Over the weekend I finally sat down to read the big New York Timespiece that ran last week on Russian interference in our last presidential election. It takes time—my printout was 30 pages long.
It is scary as hell.
When I finished it, my teeth were clenched. I've taken the Russia stuff seriously, but when I put this down, I thought, for the first time, that over the last five years, Russia has done far more damage to this country than Islamic extremist organizations have.
I am serious about that. If ISIS had done this, Tier 1 U.S. special operators would have raided them long ago. Defending Putin looks to me like defending Osama bin Laden. It turns my stomach. Imagine a president who mocked an investigation of al Qaeda as a big hoax, a witch hunt, etc. How long would he last?
Think about what this: A powerful foreign entity has carried out a campaign inside our country to damage its interests and subvert its processes. This entity is killing its own journalists and poisoning people in England, a long-time ally of ours. And our president is trying to deny, deflect and stop the investigation of what happened. Hmm, what’s that smell ... Treason?
I hereby nominate the article for a Pulitzer Prize.
One request: Please don’t post comments here until you have read the whole long article. Don’t look ignorant by commenting first. Pay the price of admission.
The U.S. Department of Veterans Affairs paid $13,000 over a three-month period for a senior official's biweekly commute to Washington from his home in California, according to expense reports obtained by ProPublica.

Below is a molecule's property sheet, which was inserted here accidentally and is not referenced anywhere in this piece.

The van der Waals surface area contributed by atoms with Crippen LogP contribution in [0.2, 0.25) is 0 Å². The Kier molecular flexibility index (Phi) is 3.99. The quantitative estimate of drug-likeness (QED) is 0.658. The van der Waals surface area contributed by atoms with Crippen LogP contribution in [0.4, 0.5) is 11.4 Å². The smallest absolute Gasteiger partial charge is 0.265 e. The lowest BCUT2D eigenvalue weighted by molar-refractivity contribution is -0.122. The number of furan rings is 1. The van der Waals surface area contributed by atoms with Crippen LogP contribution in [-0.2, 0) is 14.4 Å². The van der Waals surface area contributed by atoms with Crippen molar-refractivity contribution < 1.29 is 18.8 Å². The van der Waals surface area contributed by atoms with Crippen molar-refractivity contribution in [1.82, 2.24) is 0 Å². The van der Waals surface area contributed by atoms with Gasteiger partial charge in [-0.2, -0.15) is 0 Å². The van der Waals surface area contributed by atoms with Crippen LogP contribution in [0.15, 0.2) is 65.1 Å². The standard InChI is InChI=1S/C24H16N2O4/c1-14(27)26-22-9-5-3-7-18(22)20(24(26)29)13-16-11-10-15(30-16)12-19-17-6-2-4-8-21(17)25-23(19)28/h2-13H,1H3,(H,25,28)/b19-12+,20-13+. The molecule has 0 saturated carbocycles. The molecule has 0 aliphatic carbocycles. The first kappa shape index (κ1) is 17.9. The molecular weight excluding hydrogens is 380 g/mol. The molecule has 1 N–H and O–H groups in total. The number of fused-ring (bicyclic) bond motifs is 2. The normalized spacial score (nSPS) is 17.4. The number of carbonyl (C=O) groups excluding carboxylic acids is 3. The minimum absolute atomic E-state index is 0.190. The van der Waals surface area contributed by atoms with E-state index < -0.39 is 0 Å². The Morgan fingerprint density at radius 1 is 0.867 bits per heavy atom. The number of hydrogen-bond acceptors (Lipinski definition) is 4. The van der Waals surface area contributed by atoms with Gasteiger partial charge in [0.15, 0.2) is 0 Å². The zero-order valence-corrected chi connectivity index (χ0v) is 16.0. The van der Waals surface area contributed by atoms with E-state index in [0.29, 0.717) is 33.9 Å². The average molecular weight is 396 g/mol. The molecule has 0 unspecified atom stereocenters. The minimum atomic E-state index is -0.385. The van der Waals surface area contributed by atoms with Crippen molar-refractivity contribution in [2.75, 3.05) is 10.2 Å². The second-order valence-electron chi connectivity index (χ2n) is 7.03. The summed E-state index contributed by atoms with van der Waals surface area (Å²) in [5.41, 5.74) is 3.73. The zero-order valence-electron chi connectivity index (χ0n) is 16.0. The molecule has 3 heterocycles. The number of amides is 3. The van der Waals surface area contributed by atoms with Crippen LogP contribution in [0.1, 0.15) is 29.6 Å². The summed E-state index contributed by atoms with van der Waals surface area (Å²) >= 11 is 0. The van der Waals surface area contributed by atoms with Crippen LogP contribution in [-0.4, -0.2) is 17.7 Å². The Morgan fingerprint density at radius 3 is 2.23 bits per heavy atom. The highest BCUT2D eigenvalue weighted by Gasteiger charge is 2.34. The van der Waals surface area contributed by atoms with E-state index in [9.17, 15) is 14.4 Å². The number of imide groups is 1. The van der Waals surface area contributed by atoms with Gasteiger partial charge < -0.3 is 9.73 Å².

Staff Sgt. John Eller conducts pre-flights check on his C-17 Globemaster III Jan. 3 prior to taking off from Hickam Air Force Base, Hawaii for a local area training mission. Sgt. Eller is a loadmaster from the 535th Airlift Squadron. (U.S. Air Force photo/Tech. Sgt. Shane A. Cuomo)
CUCUTA, Colombia — The Trump administration ratcheted up pressure Saturday on beleaguered Venezuelan President Nicolas Maduro, dispatching U.S. military planes filled with humanitarian aid to this city on the Venezuelan border.
U.S. Secretary of Defense Patrick Shanahan speaks at the annual Munich Security Conference in Munich, Germany February 15, 2019. REUTERS/Andreas Gebert
ABOARD A U.S. MILITARY AIRCRAFT (Reuters) - Acting U.S. Defense Secretary Patrick Shanahan said on Saturday he had not yet determined whether a border wall with Mexico was a military necessity or how much Pentagon money would be used.
President Donald Trump on Friday declared a national emergency in a bid to fund his promised wall at the U.S.-Mexico border without congressional approval.
A pair of U.S. Navy Grumman F-14A Tomcat aircraft from Fighter Squadron VF-211 Fighting Checkmates in flight over Iraq in 2003/Department of Defense
Since the sequel to the 1986 action flick (and wildly successful Navy recruitment tool) Top Gun, was announced, there's been a lot of speculation on what Top Gun: Maverick will be about when it premieres in June 2020. While the plot is still relatively unclear, we know Tom Cruise will reprise his role as Naval aviator Pete "Maverick" Mitchell, and he'll be joined by a recognizable costar: The iconic F-14 Tomcat.
It looks like the old war plane will be coming out of retirement for more than just a cameo. A number of recently surfaced photos show an F-14 Tomcat aboard the USS Theodore Roosevelt, alongside Cruise and members of the film's production crew, the Drive's Tyler Rogoway first reported earlier this week.